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My family likes to play games. Especially Sardines. At holidays we often reserved a church that was large enough to hold us all. After the massive meal that only 9 daughters (two were brave enough to marry in) and their daughters can assemble, after any planned events and the inevitable basketball, and after the sun was good and set, we’d gather in a room, abolish the glow of cell phones, and play Sardines. Old churches with rooms added on as needed or imagined, rooms that connected without logic, and hidden places around stages, were the best. Only the chapel was off limits.

One of my sisters is a pro. One time she hid on top of a fridge and it was a long time before anyone discovered where she was. From then on, like three-year-olds, we always checked on top of the fridge.

When you did find whoever had hid, you squeezed in with the fifteen or so other people who found them ahead of you—hence the name of the game—and hoped that nobody ate beans.

It was a snuggly moment that could disintegrate quickly if anyone started to laugh. We’d pack in, as tight to the last person as possible so that a stray foot didn’t stick out around the piano or a head above the row of chairs. In those tight quarters, it was as close as we came to hugs. I think that’s one reason we all loved Sardines.

The part I was most familiar with was wandering around a large, strange building, feeling with my hands in rooms where no moonlight entered, and realizing I hadn’t encountered any other seekers in a loooong time.

The reason I told this story is because the analogies or metaphors that can be pulled from it are innumerable (even the name of the game is one). But I won’t cross that line today. I often see life in terms of analogies, metaphors, or simple similes. Most writers are big on that stuff.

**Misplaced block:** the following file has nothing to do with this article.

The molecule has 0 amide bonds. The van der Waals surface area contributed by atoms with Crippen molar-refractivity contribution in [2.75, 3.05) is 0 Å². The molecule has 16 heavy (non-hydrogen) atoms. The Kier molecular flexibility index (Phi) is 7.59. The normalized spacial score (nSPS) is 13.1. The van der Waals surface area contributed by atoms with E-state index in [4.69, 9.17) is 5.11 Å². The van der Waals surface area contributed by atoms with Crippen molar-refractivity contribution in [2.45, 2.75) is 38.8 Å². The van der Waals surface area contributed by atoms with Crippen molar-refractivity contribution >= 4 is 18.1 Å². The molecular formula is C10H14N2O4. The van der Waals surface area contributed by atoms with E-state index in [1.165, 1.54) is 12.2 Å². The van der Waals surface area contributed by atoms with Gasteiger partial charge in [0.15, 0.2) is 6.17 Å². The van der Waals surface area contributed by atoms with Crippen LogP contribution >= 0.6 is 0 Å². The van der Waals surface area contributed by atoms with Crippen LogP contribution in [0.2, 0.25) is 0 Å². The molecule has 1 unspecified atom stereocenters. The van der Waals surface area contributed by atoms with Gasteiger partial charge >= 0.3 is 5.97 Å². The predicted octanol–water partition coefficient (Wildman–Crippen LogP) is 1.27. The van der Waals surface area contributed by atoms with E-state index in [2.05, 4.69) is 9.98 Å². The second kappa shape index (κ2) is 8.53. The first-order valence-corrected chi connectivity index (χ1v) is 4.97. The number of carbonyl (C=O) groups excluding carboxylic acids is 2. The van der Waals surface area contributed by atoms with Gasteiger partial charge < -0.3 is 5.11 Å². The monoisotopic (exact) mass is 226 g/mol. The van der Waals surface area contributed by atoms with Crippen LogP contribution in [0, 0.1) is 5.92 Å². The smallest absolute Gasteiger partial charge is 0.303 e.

And it starts young. Each year a list of them from the papers of high school students is compiled. Here are a few, from an article: Top 25 Great Analogies and Metaphors Used in High School Essays. Enjoy.
1. Her face was a perfect oval, like a circle that had its two sides gently compressed by a Thigh Master.
2. His thoughts tumbled in his head, making and breaking alliances like underpants in a dryer without Cling Free.
6. Her vocabulary was as bad as, like, whatever.
7. He was as tall as a six-foot, three-inch tree.
9. The little boat gently drifted across the pond exactly the way a bowling ball wouldn’t.
14. Long separated by cruel fate, the star-crossed lovers raced across the grassy field toward each other like two freight trains, one having left Cleveland at 6:36 p.m. Traveling at 55 mph, the other from Topeka at 4:19 p.m. At a speed of 35 mph
16. John and Mary had never met. They were like two hummingbirds who had also never met.
20. The plan was simple, like my brother-in-law Phil. But unlike Phil, this plan just might work.
21. The young fighter had a hungry look, the kind you get from not eating for a while.
22. He was as lame as a duck. Not the metaphorical lame duck, either, but a real duck that was actually lame, maybe from stepping on a land mine or something.
25. He was deeply in love. When she spoke, he thought he heard bells, as if she were a garbage truck backing up.

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